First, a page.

Snaplage increases yields 15% to 20%
Research by Dupont Pioneer agronomists confirms that snaplage can boost yields 15% to 20% more than harvesting high moisture corn alone.
Along with the grain, snaplage harvests husk, cob and ear shank. Nutritionally, snaplage will have an intermediate value between high moisture corn and corn silage, says Dan Wiersma, livestock information manager for Dupont Pioneer.
In 2012 Wisconsin trials, snaplage yields ranged from 6 to 7 tons acres with starch content ranging from about 60% to 66%, depending on the hybrid and field.
Key to harvesting snaplage is moisture content. "The ideal moisture is between 36% and 42% for the final snaplage product (kernel moisture will be at about 34% to 36% at this stage)," Wiersma says.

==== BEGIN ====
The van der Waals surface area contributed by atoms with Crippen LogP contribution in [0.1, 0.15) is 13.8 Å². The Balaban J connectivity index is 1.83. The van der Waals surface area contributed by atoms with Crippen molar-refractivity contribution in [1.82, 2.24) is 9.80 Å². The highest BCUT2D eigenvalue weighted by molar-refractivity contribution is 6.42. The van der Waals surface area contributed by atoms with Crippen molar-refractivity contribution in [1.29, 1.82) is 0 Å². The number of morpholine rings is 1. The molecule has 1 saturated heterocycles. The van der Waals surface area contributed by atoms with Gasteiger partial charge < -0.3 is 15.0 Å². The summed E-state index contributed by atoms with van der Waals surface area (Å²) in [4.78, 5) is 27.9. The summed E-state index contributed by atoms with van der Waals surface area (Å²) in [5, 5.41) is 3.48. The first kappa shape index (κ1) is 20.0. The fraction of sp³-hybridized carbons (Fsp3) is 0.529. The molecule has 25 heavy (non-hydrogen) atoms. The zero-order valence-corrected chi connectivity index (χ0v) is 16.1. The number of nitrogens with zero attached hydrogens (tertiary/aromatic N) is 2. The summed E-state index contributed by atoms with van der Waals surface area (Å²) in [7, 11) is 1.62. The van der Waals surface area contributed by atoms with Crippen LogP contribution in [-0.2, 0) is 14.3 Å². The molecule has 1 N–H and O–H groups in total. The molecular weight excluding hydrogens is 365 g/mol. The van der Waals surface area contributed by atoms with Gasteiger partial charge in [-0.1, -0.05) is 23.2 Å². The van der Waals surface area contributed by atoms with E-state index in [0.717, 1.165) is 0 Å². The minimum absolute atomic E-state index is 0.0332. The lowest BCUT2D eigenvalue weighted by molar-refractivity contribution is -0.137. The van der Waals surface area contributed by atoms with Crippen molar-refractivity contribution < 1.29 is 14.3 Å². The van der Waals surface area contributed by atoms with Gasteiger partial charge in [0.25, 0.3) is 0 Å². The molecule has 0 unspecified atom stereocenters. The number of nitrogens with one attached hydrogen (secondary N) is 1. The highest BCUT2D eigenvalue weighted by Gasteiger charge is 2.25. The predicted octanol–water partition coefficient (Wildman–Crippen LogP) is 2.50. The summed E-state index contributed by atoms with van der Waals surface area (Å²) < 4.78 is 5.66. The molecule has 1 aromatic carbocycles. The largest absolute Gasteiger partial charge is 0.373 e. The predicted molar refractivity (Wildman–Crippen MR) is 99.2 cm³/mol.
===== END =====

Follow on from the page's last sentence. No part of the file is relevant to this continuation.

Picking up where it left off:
"At this moisture, corn is physiologically mature and maximum starch production has occurred. In addition, the digestibility of the cob is high," he says.
Once snaplage moisture reaches about 35%, it’s probably best to switch to harvesting only the grain as high moisture. While you will lose yield, it will prevent feeding and digestibility concerns, Wiersma says.
Field data show neutral detergent fiber levels increase in the cob, husk and shank at lower moistures and later harvest dates. "At each of our locations, the product with the highest harvest moisture also had the higher invitro starch digestibility percentage," Wiersma says.
Snaplage is harvested by mounting a snapper head on a forage chopper. Equipment should be adjusted to inflict maximum damage to both corn kernels and cobs. "All corn kernels should be cracked and cob pieces should be smaller than your thumbnail," Wiersma says.
"Use a very short chopping length and use the fine-tooth rollers adjusted 2 to 3 mm apart," he says "Also, the differential speed of rollers may need to be set higher for snaplage than for silage.